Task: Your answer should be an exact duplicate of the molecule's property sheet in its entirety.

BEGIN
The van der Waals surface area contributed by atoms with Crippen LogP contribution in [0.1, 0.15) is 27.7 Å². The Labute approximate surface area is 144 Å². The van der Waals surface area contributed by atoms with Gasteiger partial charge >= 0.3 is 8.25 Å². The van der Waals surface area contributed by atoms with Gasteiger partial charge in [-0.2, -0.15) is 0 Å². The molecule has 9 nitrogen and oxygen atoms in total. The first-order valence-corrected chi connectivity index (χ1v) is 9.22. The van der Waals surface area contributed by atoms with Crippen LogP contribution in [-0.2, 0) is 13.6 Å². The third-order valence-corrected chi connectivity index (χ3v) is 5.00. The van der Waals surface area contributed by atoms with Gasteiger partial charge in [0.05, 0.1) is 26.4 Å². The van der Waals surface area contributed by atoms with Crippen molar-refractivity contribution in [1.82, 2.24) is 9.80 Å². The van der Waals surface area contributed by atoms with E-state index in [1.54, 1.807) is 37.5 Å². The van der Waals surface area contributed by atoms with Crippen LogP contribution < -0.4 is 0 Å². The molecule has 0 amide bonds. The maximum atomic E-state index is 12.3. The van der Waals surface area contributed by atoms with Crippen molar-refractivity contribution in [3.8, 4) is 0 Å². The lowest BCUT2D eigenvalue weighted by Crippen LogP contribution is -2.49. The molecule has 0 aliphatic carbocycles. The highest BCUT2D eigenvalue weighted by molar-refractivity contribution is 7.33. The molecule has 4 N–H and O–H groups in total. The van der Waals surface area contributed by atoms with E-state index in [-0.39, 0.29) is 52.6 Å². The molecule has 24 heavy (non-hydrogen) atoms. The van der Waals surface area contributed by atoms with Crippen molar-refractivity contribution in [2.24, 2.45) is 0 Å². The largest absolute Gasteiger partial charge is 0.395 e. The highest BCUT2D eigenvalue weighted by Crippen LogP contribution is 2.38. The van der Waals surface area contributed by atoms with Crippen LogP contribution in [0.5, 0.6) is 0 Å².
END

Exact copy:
The van der Waals surface area contributed by atoms with Crippen LogP contribution in [0.1, 0.15) is 27.7 Å². The Labute approximate surface area is 144 Å². The van der Waals surface area contributed by atoms with Gasteiger partial charge >= 0.3 is 8.25 Å². The van der Waals surface area contributed by atoms with Gasteiger partial charge in [-0.2, -0.15) is 0 Å². The molecule has 9 nitrogen and oxygen atoms in total. The first-order valence-corrected chi connectivity index (χ1v) is 9.22. The van der Waals surface area contributed by atoms with Crippen LogP contribution in [-0.2, 0) is 13.6 Å². The third-order valence-corrected chi connectivity index (χ3v) is 5.00. The van der Waals surface area contributed by atoms with Gasteiger partial charge in [0.05, 0.1) is 26.4 Å². The van der Waals surface area contributed by atoms with Crippen molar-refractivity contribution in [1.82, 2.24) is 9.80 Å². The van der Waals surface area contributed by atoms with E-state index in [1.54, 1.807) is 37.5 Å². The van der Waals surface area contributed by atoms with Crippen LogP contribution < -0.4 is 0 Å². The molecule has 0 amide bonds. The maximum atomic E-state index is 12.3. The van der Waals surface area contributed by atoms with Crippen molar-refractivity contribution in [3.8, 4) is 0 Å². The lowest BCUT2D eigenvalue weighted by Crippen LogP contribution is -2.49. The molecule has 0 aliphatic carbocycles. The highest BCUT2D eigenvalue weighted by molar-refractivity contribution is 7.33. The molecule has 4 N–H and O–H groups in total. The van der Waals surface area contributed by atoms with E-state index in [-0.39, 0.29) is 52.6 Å². The molecule has 24 heavy (non-hydrogen) atoms. The van der Waals surface area contributed by atoms with Crippen molar-refractivity contribution in [2.24, 2.45) is 0 Å². The largest absolute Gasteiger partial charge is 0.395 e. The highest BCUT2D eigenvalue weighted by Crippen LogP contribution is 2.38. The van der Waals surface area contributed by atoms with Crippen LogP contribution in [0.5, 0.6) is 0 Å².